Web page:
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ISME J. 2016 Mar;10(3):655-64. doi: 10.1038/ismej.2015.142. Epub 2015 Aug 21.

Contribution of neutral processes to the assembly of gut microbial communities in the zebrafish over host development.

Author information

1
Institute of Ecology and Evolution, University of Oregon, Eugene, OR, USA.
2
Department of Pathology, University of Utah, Salt Lake City, UT, USA.
3
Department of Molecular Genetics and Microbiology, Duke University, Durham, NC, USA.
4
Department of Microbiology and Immunology, University of North Carolina at Chapel Hill, Chapel Hill, NC, USA.
5
Institute of Molecular Biology, University of Oregon, Eugene, OR, USA.

Abstract

Despite their importance to host health and development, the communities of microorganisms associated with humans and other animals are characterized by a large degree of unexplained variation across individual hosts. The processes that drive such inter-individual variation are not well understood. To address this, we surveyed the microbial communities associated with the intestine of the zebrafish, Danio rerio, over developmental time. We compared our observations of community composition and distribution across hosts with that predicted by a neutral assembly model, which assumes that community assembly is driven solely by chance and dispersal. We found that as hosts develop from larvae to adults, the fit of the model to observed microbial distributions decreases, suggesting that the relative importance of non-neutral processes, such as microbe-microbe interactions, active dispersal, or selection by the host, increases as hosts mature. We also observed that taxa which depart in their distributions from the neutral prediction form ecologically distinct sub-groups, which are phylogenetically clustered with respect to the full metacommunity. These results demonstrate that neutral processes are sufficient to generate substantial variation in microbiota composition across individual hosts, and suggest that potentially unique or important taxa may be identified by their divergence from neutral distributions.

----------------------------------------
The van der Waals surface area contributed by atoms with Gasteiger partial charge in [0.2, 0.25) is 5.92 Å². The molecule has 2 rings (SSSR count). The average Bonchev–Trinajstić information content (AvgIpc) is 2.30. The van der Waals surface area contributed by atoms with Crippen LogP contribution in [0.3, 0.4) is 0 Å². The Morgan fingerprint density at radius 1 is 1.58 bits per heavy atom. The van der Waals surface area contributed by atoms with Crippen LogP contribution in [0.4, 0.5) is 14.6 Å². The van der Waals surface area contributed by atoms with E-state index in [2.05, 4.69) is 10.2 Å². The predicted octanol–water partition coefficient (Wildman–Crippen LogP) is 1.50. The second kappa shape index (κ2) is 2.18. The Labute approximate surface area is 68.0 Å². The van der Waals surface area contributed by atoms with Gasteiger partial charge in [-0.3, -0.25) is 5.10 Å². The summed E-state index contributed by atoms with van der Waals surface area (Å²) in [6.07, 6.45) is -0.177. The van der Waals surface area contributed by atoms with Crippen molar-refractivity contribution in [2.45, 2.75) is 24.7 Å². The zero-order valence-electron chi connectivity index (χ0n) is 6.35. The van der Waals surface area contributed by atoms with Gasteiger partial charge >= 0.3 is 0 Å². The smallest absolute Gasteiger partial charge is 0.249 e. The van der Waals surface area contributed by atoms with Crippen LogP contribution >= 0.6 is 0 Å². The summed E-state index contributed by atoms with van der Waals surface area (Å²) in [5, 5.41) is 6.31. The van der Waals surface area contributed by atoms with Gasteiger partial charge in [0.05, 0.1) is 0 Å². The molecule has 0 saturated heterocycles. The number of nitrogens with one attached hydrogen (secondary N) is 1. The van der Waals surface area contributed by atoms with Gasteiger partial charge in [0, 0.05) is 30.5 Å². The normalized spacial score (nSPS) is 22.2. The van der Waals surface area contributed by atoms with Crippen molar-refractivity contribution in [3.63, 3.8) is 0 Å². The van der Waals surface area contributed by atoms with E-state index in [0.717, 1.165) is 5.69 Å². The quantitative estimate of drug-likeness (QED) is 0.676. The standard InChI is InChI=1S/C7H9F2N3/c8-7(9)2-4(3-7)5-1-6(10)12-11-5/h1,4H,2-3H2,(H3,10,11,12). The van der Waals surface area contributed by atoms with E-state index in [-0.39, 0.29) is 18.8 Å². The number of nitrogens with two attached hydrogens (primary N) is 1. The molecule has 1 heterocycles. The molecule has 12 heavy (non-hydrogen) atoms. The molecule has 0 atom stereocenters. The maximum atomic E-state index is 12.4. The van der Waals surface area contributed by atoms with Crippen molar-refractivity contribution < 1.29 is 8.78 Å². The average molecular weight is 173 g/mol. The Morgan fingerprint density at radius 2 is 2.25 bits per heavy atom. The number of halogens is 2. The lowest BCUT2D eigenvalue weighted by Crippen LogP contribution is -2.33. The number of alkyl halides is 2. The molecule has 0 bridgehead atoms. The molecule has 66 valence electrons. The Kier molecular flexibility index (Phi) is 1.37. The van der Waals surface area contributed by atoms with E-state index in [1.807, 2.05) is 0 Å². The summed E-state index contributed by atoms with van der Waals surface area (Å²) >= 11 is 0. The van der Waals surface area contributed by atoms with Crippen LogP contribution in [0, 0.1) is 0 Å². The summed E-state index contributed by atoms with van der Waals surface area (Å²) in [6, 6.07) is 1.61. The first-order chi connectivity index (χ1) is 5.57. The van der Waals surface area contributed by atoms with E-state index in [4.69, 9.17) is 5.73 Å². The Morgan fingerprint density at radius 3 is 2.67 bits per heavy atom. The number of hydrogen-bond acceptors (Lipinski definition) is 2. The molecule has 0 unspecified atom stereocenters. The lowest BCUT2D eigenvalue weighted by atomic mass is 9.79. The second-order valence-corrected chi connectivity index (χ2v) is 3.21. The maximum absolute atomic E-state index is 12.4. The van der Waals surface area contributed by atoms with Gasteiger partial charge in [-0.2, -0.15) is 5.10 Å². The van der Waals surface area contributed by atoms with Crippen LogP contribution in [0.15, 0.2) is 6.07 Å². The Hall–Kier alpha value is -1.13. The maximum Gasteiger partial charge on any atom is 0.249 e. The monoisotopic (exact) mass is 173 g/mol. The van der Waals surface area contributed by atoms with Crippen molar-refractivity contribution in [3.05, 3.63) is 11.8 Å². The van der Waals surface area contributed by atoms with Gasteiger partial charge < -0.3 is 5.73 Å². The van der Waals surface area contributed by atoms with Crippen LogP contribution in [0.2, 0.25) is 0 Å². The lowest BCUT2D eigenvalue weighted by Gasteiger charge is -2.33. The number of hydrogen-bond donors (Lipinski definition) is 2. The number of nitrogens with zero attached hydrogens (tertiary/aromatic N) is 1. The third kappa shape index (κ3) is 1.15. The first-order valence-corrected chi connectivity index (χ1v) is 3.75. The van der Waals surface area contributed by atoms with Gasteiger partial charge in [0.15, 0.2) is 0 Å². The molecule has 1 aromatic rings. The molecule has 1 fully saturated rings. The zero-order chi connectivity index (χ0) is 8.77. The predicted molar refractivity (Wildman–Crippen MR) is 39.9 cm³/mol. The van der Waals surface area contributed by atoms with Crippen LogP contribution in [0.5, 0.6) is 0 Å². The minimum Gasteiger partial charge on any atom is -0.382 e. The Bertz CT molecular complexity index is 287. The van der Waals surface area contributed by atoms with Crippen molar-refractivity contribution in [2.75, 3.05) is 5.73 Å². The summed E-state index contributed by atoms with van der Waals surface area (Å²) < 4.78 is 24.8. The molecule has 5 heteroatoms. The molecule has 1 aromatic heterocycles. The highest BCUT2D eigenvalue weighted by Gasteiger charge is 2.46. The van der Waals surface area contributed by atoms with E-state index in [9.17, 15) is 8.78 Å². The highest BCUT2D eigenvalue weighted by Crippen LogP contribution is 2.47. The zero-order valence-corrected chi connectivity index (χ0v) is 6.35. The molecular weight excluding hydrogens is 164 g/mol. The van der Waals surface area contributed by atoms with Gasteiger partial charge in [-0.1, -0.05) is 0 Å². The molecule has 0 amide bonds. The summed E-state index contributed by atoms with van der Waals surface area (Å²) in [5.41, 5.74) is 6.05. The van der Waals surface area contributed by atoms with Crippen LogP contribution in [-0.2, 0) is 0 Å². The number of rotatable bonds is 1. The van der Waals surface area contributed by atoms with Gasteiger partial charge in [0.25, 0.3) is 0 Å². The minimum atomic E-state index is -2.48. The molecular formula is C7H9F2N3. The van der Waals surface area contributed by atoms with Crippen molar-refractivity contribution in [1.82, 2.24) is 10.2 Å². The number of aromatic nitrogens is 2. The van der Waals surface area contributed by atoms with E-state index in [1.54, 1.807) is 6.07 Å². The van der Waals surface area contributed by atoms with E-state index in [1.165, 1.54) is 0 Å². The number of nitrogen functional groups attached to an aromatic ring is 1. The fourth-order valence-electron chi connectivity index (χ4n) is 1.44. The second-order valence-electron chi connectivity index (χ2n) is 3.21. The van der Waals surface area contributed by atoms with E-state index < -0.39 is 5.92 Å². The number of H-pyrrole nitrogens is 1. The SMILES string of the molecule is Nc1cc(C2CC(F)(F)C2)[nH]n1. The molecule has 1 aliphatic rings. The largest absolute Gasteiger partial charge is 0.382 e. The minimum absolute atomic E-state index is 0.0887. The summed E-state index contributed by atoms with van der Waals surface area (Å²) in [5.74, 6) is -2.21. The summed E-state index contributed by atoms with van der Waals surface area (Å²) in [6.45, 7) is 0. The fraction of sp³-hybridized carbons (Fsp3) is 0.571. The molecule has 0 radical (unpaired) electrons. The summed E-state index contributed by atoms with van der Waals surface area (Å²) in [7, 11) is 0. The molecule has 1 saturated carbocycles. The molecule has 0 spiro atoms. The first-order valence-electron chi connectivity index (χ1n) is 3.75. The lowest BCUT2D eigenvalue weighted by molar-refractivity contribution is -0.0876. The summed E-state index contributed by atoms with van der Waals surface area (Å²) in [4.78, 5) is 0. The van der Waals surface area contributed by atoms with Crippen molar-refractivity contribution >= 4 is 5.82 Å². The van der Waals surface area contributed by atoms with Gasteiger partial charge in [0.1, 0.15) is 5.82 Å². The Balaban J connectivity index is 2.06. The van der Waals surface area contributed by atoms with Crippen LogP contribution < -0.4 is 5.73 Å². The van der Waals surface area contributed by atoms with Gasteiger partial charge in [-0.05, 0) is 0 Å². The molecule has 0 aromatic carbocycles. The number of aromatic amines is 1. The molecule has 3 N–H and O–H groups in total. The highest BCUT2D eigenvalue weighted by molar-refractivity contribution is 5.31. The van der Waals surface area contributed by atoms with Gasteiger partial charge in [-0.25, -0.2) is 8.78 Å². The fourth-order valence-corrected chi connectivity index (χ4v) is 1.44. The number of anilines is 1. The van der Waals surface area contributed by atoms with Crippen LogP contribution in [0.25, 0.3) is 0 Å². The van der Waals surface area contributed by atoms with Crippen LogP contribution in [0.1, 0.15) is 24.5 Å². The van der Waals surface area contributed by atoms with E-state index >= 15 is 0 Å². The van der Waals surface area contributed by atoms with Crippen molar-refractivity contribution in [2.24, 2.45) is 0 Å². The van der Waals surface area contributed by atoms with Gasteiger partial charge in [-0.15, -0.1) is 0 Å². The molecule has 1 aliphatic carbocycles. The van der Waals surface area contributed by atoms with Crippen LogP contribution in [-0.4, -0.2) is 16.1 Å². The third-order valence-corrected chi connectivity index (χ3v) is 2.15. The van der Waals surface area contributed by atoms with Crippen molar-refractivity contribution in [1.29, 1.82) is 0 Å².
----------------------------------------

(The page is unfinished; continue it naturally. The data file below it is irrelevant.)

PMID:
26296066
PMCID:
PMC4817674
DOI:
10.1038/ismej.2015.142
[Indexed for MEDLINE]
Free PMC Article

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